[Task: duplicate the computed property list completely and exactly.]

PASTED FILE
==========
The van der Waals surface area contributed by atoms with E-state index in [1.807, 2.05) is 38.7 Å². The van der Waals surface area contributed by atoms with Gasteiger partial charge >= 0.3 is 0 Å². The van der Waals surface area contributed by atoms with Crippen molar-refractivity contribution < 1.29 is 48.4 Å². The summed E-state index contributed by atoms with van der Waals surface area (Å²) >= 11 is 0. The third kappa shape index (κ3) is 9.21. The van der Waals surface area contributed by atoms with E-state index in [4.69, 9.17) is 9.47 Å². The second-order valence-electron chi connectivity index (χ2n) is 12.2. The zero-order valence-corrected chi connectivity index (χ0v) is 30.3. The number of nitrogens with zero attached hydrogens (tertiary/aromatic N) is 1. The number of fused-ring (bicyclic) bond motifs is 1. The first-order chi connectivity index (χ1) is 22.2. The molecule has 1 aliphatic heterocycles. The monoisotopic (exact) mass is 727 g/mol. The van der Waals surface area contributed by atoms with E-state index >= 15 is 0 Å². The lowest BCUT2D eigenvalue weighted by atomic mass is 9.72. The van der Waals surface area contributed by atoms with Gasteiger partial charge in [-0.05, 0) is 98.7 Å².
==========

The van der Waals surface area contributed by atoms with E-state index in [1.807, 2.05) is 38.7 Å². The van der Waals surface area contributed by atoms with Gasteiger partial charge >= 0.3 is 0 Å². The van der Waals surface area contributed by atoms with Crippen molar-refractivity contribution < 1.29 is 48.4 Å². The summed E-state index contributed by atoms with van der Waals surface area (Å²) >= 11 is 0. The third kappa shape index (κ3) is 9.21. The van der Waals surface area contributed by atoms with E-state index in [4.69, 9.17) is 9.47 Å². The second-order valence-electron chi connectivity index (χ2n) is 12.2. The zero-order valence-corrected chi connectivity index (χ0v) is 30.3. The number of nitrogens with zero attached hydrogens (tertiary/aromatic N) is 1. The number of fused-ring (bicyclic) bond motifs is 1. The first-order chi connectivity index (χ1) is 22.2. The molecule has 1 aliphatic heterocycles. The monoisotopic (exact) mass is 727 g/mol. The van der Waals surface area contributed by atoms with E-state index >= 15 is 0 Å². The lowest BCUT2D eigenvalue weighted by atomic mass is 9.72. The van der Waals surface area contributed by atoms with Gasteiger partial charge in [-0.05, 0) is 98.7 Å².